A new paper was recently published online in Nature Communications from the Politis Group at BRFAA. In this study, the authors deciphered a new molecular pathway that controls how mammalian brain cells are generated from neural stem cells.
The human brain consists of 100 billion neurons and an even greater number of glial cells. Neurons gather and transmit information signals to different areas of the brain, and certain glial cells form a sheath around the neurons to insulate and support them. The different kinds of neuronal and glial cells are produced from neural stem cells at very specific moments during brain formation. If this time window passes and the neural stem cells fail to differentiate into specific neural or glial cells, severe developmental defects, brain malformations, neurodegenerative diseases, or brain cancers may be a direct result.
The researchers in Panagiotis Politis’ Group showed that nuclear receptor NR5A2 controls these decisions by inhibiting cell-cycle progression and differentiation of neural stem cells into astrocytes, while promoting neuronal specification. Elucidation of these molecular mechanisms not only provides insights into the basic principles of brain formation, but may also allow novel therapies for the treatment of brain-related diseases, tumors and traumas.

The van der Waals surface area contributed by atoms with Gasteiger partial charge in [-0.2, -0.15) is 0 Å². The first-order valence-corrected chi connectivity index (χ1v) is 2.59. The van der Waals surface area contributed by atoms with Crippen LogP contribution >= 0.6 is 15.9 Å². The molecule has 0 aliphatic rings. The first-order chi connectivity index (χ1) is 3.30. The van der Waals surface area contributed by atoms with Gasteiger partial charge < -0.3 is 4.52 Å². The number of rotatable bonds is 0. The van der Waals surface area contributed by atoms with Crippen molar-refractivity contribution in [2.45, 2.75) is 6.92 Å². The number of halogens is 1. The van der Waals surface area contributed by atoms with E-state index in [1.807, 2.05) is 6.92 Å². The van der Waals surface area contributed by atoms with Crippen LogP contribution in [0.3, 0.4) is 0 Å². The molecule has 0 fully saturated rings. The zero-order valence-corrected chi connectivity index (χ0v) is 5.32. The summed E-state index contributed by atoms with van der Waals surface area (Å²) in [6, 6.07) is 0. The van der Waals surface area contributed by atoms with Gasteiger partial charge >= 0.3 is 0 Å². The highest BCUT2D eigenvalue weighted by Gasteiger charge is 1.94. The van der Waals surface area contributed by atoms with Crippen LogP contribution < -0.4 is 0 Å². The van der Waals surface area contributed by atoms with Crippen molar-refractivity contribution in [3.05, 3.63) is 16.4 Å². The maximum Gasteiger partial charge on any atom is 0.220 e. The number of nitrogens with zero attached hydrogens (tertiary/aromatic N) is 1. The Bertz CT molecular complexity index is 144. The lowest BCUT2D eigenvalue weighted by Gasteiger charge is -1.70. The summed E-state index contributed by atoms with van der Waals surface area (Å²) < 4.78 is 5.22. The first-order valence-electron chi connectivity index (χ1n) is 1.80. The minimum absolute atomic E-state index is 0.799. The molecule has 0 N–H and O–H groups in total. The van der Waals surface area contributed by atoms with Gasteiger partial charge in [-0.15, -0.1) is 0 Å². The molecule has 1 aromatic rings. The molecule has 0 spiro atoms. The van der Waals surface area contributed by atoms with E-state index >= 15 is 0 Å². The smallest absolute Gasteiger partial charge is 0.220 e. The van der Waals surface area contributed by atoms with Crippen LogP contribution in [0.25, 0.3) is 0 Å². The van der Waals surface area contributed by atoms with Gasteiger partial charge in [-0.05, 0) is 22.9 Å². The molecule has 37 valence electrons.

Stergiopoulos A, Politis PK
Nuclear receptor NR5A2 controls neural stem cell fate decisions during development.
Nat Commun. 2016 Jul 22;7:12230. doi: 10.1038/ncomms12230.